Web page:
I do agree with that basic premise--that children often engage in manipulating behavior in their efforts to get what they want. I have mixed responses to the author's recommendations for how to respond to these behaviors, but here I will go into the parts which with I agree.

Robinson begins by outlining classic methods of manipulation:
  • ask for more, settle for less (child asks for 10 more minutes, haggles down to 5, but still gets more time which is what he wanted)
  • repeating (they ask so many times that the parent wears out and gives in)
  • setting parents against each other ("but mom said..." "dad would let me...")
  • shaping (asks for something small, then more, then more)
  • wearing out the parent (they squirm until let go, ignore until parent gives up, etc)
  • follow the crowd ("but everybody is doing it")
  • playing favorites ("you let __ do ___, you like him better")
  • threats ("I'll run away") or tantrums
  • public places (they know you'll respond differently in front of friends or a crowd)
He then expresses that it is important for the parent to be "in the driver's seat" and to not let the child run things. Now here is a point where I don't wholly I've mentioned elsewhere, I don't want my children to grow up to be yes-men, I want them to be thinking individuals. On the other hand, (to stick with his driving analogy), my kids only have learners permits, whereas I am a licensed driver, so they do need to heed me as I am trying to teach them safe and appropriate ways to get down the road. ☺
Robinson offers a list of ways that the parent can stay in the drivers seat, including classic recommendations such as "be aware of your child's manipulations and never give in," "be consistent," and "give children freedoms in direct proportion to their appropriate behavior." I used to think that these things made a lot of sense, but as illustrated in past (and future) parenting posts here, some of my perspectives have shifted.
I do agree with the author on the following points:
  • The child should take responsibility for his own actions (don't put blame on yourself or anyone else)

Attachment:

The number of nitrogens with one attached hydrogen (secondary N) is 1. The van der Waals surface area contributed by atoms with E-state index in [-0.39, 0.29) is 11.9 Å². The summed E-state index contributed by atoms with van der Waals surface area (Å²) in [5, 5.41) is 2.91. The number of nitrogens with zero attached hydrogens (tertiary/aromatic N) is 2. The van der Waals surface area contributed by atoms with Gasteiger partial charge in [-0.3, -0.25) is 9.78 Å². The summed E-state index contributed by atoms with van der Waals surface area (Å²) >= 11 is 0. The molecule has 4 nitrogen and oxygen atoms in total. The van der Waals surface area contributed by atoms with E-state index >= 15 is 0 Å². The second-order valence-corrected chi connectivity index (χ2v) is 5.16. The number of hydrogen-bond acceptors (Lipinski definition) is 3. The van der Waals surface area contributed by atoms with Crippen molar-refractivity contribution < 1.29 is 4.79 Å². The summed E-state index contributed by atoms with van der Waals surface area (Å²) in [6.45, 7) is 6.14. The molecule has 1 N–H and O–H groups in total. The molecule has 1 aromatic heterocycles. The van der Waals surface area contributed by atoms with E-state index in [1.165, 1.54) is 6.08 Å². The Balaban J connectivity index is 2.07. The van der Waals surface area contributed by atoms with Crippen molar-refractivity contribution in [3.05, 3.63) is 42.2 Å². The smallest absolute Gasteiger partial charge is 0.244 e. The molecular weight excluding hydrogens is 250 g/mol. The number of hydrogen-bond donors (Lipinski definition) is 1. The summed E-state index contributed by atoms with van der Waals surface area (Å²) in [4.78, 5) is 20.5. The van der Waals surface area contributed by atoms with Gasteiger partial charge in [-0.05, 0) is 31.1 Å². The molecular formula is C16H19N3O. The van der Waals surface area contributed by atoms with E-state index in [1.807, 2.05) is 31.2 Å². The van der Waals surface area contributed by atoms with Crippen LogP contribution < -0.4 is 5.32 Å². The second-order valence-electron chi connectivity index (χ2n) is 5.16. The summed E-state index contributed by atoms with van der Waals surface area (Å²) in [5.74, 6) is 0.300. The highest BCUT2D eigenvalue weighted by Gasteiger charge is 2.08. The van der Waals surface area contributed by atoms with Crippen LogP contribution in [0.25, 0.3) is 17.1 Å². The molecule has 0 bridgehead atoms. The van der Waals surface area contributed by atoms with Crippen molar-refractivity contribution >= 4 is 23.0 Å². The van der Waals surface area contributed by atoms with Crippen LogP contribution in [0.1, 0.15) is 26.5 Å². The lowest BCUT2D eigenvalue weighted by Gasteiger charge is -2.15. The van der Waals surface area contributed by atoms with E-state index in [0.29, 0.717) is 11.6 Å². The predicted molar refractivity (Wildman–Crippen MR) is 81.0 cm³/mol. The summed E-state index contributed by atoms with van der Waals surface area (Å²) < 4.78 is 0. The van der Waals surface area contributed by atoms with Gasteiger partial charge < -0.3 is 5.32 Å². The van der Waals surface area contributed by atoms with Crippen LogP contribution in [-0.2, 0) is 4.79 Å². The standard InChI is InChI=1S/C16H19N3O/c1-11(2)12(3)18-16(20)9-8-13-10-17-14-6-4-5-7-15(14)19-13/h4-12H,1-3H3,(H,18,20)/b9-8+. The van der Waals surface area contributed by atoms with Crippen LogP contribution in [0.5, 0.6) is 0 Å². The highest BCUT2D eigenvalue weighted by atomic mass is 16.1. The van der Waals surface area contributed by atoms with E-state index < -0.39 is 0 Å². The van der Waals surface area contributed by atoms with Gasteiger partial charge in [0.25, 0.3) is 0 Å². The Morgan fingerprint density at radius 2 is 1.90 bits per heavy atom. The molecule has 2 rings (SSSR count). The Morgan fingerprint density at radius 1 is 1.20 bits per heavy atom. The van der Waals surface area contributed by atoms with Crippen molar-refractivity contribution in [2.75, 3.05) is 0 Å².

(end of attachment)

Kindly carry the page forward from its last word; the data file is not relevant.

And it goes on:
• The child should take responsibility for his own knowledge
  • Respond to (correct) your child as necessary, regardless of location, situation, or surrounding people [a personal note: if in public, I think it is important to correct children in a discreet way, but I do think it's best to address problems immediately rather than waiting]
  • Make sure the child knows that you love him. Say it, show it, and remind him often.
  • Make sure that your words match your actions. Be someone your child can count on [and, I would add, don't utilize manipulative techniques on them either!]
I'm working on a post outlining the most basic premise of my parenting philosophy, which is respect: respect for oneself and for everyone else. Truthfully, if respect is demonstrated and practiced by the parents, it will probably be practiced by the children as well, and it is likely that manipulative behaviors will be sporadic rather than habitual. However every child is different, and I think that some are inclined toward manipulation. Again, it's not a malicious thing on their part, it is simply their effort to get what they want. Since I perceive their wants as being as valid as my own, I'm often willing to give them what they want. I am opposed to denying them just because they ask in an inappropriate way, but I would certainly make efforts to help them find better ways to ask, (and then I would expect them to utilize those methods in the future).

Robinson speaks of punishment methods to use to break manipulative behaviors...while I appreciate that sometimes parents do need to impose consequences, I am not a fan of punishment as such...I agree with him that it is important to always address problematic behavior, I just have different opinions about the best ways to address it. ☺

One very important point Robinson makes is that we as parents need to be careful that our expectations of our children are appropriate. As I've said before, I do believe that children (and adults) tend to live up to what is expected of them, but we do need to have realistic expectations. A third grader cannot do algebra, and a toddler cannot lift the milk jug to pass at the dinner table...on the other hand, a 5 year old can check in before going outside, and a teenager can schedule in advance to borrow the car.